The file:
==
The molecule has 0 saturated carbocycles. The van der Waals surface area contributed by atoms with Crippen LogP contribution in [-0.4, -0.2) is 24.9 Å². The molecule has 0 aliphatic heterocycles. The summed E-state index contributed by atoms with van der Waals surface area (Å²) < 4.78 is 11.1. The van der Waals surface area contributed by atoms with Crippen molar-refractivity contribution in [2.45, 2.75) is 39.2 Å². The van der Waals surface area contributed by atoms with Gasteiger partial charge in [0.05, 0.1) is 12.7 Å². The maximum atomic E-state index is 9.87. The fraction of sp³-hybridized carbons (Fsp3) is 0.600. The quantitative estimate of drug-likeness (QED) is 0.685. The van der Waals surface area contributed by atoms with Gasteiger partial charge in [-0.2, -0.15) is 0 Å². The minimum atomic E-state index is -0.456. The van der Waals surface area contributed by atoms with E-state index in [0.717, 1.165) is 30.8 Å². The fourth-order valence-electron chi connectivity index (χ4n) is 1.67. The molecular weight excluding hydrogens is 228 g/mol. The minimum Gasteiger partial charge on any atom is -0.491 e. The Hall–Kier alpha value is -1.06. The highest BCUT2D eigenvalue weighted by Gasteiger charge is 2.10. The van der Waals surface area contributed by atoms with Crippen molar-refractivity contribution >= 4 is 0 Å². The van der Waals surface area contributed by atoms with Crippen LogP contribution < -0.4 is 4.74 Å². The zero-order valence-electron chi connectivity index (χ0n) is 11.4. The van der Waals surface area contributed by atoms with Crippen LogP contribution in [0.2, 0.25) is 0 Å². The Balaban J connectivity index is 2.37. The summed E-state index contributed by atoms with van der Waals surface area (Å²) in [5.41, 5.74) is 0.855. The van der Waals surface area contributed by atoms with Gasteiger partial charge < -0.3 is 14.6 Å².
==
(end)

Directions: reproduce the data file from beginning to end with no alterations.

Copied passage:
The molecule has 0 saturated carbocycles. The van der Waals surface area contributed by atoms with Crippen LogP contribution in [-0.4, -0.2) is 24.9 Å². The molecule has 0 aliphatic heterocycles. The summed E-state index contributed by atoms with van der Waals surface area (Å²) < 4.78 is 11.1. The van der Waals surface area contributed by atoms with Crippen molar-refractivity contribution in [2.45, 2.75) is 39.2 Å². The van der Waals surface area contributed by atoms with Gasteiger partial charge in [0.05, 0.1) is 12.7 Å². The maximum atomic E-state index is 9.87. The fraction of sp³-hybridized carbons (Fsp3) is 0.600. The quantitative estimate of drug-likeness (QED) is 0.685. The van der Waals surface area contributed by atoms with Gasteiger partial charge in [-0.2, -0.15) is 0 Å². The minimum atomic E-state index is -0.456. The van der Waals surface area contributed by atoms with E-state index in [0.717, 1.165) is 30.8 Å². The fourth-order valence-electron chi connectivity index (χ4n) is 1.67. The molecular weight excluding hydrogens is 228 g/mol. The minimum Gasteiger partial charge on any atom is -0.491 e. The Hall–Kier alpha value is -1.06. The highest BCUT2D eigenvalue weighted by Gasteiger charge is 2.10. The van der Waals surface area contributed by atoms with Crippen molar-refractivity contribution >= 4 is 0 Å². The van der Waals surface area contributed by atoms with Crippen LogP contribution < -0.4 is 4.74 Å². The zero-order valence-electron chi connectivity index (χ0n) is 11.4. The van der Waals surface area contributed by atoms with Crippen LogP contribution in [0.2, 0.25) is 0 Å². The Balaban J connectivity index is 2.37. The summed E-state index contributed by atoms with van der Waals surface area (Å²) in [5.41, 5.74) is 0.855. The van der Waals surface area contributed by atoms with Gasteiger partial charge < -0.3 is 14.6 Å².